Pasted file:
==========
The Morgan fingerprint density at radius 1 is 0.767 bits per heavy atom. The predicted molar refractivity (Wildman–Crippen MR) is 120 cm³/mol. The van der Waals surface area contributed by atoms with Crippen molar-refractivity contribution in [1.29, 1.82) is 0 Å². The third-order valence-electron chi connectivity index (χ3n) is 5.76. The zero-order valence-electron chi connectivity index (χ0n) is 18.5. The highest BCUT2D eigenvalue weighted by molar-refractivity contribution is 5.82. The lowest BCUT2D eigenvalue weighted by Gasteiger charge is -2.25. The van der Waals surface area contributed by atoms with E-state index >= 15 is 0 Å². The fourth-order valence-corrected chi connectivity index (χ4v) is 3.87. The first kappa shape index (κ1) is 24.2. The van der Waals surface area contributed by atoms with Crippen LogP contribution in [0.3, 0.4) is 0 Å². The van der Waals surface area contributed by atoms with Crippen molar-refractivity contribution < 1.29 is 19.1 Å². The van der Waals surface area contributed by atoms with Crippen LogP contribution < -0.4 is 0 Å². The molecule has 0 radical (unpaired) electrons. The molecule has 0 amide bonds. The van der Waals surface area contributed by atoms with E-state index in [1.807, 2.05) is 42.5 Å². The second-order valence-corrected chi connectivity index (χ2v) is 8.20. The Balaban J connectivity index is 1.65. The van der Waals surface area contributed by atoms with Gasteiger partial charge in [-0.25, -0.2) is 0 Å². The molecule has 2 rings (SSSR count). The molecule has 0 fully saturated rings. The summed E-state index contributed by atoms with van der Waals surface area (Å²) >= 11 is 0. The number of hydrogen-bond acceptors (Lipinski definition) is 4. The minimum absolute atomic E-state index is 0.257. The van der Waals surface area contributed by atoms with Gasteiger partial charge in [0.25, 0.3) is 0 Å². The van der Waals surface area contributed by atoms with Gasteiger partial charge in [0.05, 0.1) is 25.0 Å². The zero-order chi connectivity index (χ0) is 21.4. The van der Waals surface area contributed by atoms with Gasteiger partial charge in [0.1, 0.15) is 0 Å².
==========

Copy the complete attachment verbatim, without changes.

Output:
The Morgan fingerprint density at radius 1 is 0.767 bits per heavy atom. The predicted molar refractivity (Wildman–Crippen MR) is 120 cm³/mol. The van der Waals surface area contributed by atoms with Crippen molar-refractivity contribution in [1.29, 1.82) is 0 Å². The third-order valence-electron chi connectivity index (χ3n) is 5.76. The zero-order valence-electron chi connectivity index (χ0n) is 18.5. The highest BCUT2D eigenvalue weighted by molar-refractivity contribution is 5.82. The lowest BCUT2D eigenvalue weighted by Gasteiger charge is -2.25. The van der Waals surface area contributed by atoms with E-state index >= 15 is 0 Å². The fourth-order valence-corrected chi connectivity index (χ4v) is 3.87. The first kappa shape index (κ1) is 24.2. The van der Waals surface area contributed by atoms with Crippen LogP contribution in [0.3, 0.4) is 0 Å². The van der Waals surface area contributed by atoms with Crippen molar-refractivity contribution < 1.29 is 19.1 Å². The van der Waals surface area contributed by atoms with Crippen LogP contribution < -0.4 is 0 Å². The molecule has 0 radical (unpaired) electrons. The molecule has 0 amide bonds. The van der Waals surface area contributed by atoms with E-state index in [1.807, 2.05) is 42.5 Å². The second-order valence-corrected chi connectivity index (χ2v) is 8.20. The Balaban J connectivity index is 1.65. The van der Waals surface area contributed by atoms with Gasteiger partial charge in [-0.25, -0.2) is 0 Å². The molecule has 2 rings (SSSR count). The molecule has 0 fully saturated rings. The summed E-state index contributed by atoms with van der Waals surface area (Å²) >= 11 is 0. The number of hydrogen-bond acceptors (Lipinski definition) is 4. The minimum absolute atomic E-state index is 0.257. The van der Waals surface area contributed by atoms with Gasteiger partial charge in [0.25, 0.3) is 0 Å². The van der Waals surface area contributed by atoms with Gasteiger partial charge in [0.05, 0.1) is 25.0 Å². The zero-order chi connectivity index (χ0) is 21.4. The van der Waals surface area contributed by atoms with Gasteiger partial charge in [0.1, 0.15) is 0 Å².